ST1TCH: Yea, we almost re-hauled it again at the end too. We turned in a few different versions and that’s why I think they ended up liking it. At first we were all a little on the fence about it, too ,because there were so many other songs that were also good.
Skinny: We did like five or six different cover songs.
JA: Will we have a chance of hearing any of the songs that didn’t make the cut on subsequent records?
Skinny: Hopefully, yeah. There is a bunch of originals that didn’t make the album either, because we just ran out of time.
JA: That is always good though, to have songs in your back pocket for the next record.
Skinny: But like I said, the Adele thing ultimately was just for us. At 20 years in, you got have some kind of fun.
ST1TCH: 20 and a half. Mushroomhead is almost old enough to drink. Watch out!
JA: Can you guys speak a little on how the game has changed, or how the industry has changed since your beginnings?
Skinny: To bands at our level, like, we missed the ‘record sales’ portion of the industry by three years. Three years earlier and we might not even be here. But, I won’t change anything. For hard-working bands, that have been doing it this long, they are still just working. They punch in, go do their thing, and that’s all they are worried about. It’s funny how, you can get into cycles, like look at us, twelve years later and we are on another festival. Most people might have written us off, but that isn’t the case for the hard-working, honest efforts out there. People tend to know the difference. The rest of the industry though? I would hate to be in a baby band right now.
JA: Is it harder to contend with the ‘baby’ bands out there now?
Skinny: Well there is a lot of them. Oh my god, the saturation of the music industry is incredible. Sometimes, it gets tougher for a band like us. You get people saying, oh they are washed up, or they are gimmick metal. I think that you have to keep pressing on. A lot of bands don’t have that longevity; twenty years, seven albums, four labels. You know what I mean? If they do have that, they already made their millions, they are the big bands. There really isn’t a lot like Mushroomhead, and that’s why it’s always just another day at work for us. I still wake up everyday, like when I was twenty, saying ‘How do I pimp my band? What’s the next thing, how can I push it further?” I feel the exact same passion as when I started.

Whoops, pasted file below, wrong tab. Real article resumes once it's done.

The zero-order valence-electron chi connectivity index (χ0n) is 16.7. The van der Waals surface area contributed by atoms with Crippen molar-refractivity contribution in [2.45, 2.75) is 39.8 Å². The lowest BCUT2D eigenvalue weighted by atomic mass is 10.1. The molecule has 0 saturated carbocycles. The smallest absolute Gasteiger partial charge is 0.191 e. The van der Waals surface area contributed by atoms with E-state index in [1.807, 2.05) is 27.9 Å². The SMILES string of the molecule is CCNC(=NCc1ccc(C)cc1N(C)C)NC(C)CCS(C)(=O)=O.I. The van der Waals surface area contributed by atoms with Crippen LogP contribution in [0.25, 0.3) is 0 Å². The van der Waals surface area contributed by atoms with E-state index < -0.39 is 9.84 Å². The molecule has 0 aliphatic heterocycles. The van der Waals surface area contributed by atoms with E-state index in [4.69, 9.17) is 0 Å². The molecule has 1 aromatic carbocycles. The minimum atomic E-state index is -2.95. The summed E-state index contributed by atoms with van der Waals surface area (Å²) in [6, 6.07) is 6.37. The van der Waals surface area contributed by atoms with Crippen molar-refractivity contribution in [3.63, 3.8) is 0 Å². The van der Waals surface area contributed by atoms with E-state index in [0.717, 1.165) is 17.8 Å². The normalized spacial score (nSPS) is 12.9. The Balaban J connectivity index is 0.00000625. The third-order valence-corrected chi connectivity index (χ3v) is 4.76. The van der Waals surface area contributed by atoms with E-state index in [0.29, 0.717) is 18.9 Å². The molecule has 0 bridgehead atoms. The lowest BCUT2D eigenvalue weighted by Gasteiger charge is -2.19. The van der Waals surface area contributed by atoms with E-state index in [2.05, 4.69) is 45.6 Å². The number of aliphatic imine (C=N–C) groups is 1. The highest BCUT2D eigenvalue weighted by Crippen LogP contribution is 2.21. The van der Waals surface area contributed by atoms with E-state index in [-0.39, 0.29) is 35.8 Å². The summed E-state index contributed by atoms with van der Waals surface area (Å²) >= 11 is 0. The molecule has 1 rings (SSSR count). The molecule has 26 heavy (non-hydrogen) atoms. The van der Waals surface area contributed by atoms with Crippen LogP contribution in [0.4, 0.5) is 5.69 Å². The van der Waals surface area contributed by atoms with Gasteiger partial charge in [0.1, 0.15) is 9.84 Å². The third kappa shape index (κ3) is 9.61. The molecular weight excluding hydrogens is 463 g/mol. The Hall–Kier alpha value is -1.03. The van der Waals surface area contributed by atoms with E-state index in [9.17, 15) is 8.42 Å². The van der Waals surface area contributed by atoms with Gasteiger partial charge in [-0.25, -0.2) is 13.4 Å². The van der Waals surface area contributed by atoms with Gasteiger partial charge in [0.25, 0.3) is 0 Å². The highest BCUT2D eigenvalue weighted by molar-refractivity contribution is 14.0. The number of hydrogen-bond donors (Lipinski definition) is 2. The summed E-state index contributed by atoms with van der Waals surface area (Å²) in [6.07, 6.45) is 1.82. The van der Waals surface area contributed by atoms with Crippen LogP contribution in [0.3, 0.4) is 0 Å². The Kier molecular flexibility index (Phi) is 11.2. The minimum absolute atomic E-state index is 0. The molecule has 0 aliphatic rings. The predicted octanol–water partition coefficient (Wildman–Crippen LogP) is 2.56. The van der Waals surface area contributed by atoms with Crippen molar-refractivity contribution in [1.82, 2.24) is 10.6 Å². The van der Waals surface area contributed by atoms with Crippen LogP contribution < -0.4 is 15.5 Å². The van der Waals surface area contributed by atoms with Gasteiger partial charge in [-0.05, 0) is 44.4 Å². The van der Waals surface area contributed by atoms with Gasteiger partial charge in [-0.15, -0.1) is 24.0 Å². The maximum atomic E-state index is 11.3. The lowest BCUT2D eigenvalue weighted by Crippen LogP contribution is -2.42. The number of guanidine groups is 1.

JA: You have done a lot in your careers, and I am not throwing this around lightly, but you have helped re-invent the idea of heavy music. You aren’t afraid to throw samples in the music, multiple drummers, multiple singers, different instrumentation. Are there any crazy things on the horizon, or things that you have always wanted to integrate into the band you haven’t had the chance to yet?
Skinny: We love working with other people, like guest vocalists on the records. So to see who the next guest might be, and not knowing is a cool thing. But knowing that I do want it, that next tone, that other texture, is exciting.
JA: Musicians are very singular beings. Is it more interesting, or more challenging, being in a band where multiple musicians fill the same roles, like vocalists and drummers, seeing as I am talking to two drummers right now?
Skinny: As long as you can sort through the bad ideas and get to the good ones, I think the more ideas the better. I’d hate to be in a room full of dudes who have no ideas, or no passion.
ST1TCH: We spend a lot of time making sure that it makes sense, too. Not like some bands, where they might have two drummers, but they are playing the same beat. What’s the point? What I do, with water drums, is more about amplifying the show, and percussion. Not muddying it up at all. Just like with three singers, everyone has their parts, and we organize it more like a play, or a theater performance rather than a band going up there and trying to outdo each other. Msuhroomhead is a show, and we are all about entertaining people